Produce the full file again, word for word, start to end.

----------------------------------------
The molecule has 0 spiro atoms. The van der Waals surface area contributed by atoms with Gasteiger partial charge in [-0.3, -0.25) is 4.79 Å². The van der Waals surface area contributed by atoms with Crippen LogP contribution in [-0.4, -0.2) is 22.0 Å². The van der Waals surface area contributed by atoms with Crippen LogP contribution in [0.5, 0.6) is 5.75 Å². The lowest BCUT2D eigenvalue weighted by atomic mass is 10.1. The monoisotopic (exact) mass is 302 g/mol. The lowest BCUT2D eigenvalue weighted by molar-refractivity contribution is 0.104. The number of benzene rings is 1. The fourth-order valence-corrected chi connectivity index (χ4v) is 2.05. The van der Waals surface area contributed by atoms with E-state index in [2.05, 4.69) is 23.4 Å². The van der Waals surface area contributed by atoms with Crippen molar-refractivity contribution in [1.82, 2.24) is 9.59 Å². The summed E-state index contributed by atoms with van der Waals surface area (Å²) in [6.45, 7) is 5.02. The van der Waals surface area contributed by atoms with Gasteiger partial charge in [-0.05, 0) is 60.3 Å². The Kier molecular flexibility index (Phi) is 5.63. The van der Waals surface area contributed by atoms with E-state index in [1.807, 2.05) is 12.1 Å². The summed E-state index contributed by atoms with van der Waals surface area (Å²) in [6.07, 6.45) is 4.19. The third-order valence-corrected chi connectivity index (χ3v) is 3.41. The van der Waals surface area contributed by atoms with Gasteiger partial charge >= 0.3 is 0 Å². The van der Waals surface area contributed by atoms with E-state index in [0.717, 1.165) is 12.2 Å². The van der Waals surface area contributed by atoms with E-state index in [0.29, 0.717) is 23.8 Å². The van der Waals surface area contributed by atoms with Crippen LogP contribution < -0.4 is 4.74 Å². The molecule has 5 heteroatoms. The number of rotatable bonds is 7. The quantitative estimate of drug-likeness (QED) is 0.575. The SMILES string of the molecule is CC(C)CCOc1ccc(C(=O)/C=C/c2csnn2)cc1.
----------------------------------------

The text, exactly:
The molecule has 0 spiro atoms. The van der Waals surface area contributed by atoms with Gasteiger partial charge in [-0.3, -0.25) is 4.79 Å². The van der Waals surface area contributed by atoms with Crippen LogP contribution in [-0.4, -0.2) is 22.0 Å². The van der Waals surface area contributed by atoms with Crippen LogP contribution in [0.5, 0.6) is 5.75 Å². The lowest BCUT2D eigenvalue weighted by atomic mass is 10.1. The monoisotopic (exact) mass is 302 g/mol. The lowest BCUT2D eigenvalue weighted by molar-refractivity contribution is 0.104. The number of benzene rings is 1. The fourth-order valence-corrected chi connectivity index (χ4v) is 2.05. The van der Waals surface area contributed by atoms with E-state index in [2.05, 4.69) is 23.4 Å². The van der Waals surface area contributed by atoms with Crippen molar-refractivity contribution in [1.82, 2.24) is 9.59 Å². The summed E-state index contributed by atoms with van der Waals surface area (Å²) in [6.45, 7) is 5.02. The van der Waals surface area contributed by atoms with Gasteiger partial charge in [-0.05, 0) is 60.3 Å². The Kier molecular flexibility index (Phi) is 5.63. The van der Waals surface area contributed by atoms with E-state index in [1.807, 2.05) is 12.1 Å². The summed E-state index contributed by atoms with van der Waals surface area (Å²) in [6.07, 6.45) is 4.19. The third-order valence-corrected chi connectivity index (χ3v) is 3.41. The van der Waals surface area contributed by atoms with Gasteiger partial charge >= 0.3 is 0 Å². The van der Waals surface area contributed by atoms with E-state index in [0.717, 1.165) is 12.2 Å². The van der Waals surface area contributed by atoms with E-state index in [0.29, 0.717) is 23.8 Å². The van der Waals surface area contributed by atoms with Crippen LogP contribution < -0.4 is 4.74 Å². The molecule has 5 heteroatoms. The number of rotatable bonds is 7. The quantitative estimate of drug-likeness (QED) is 0.575. The SMILES string of the molecule is CC(C)CCOc1ccc(C(=O)/C=C/c2csnn2)cc1.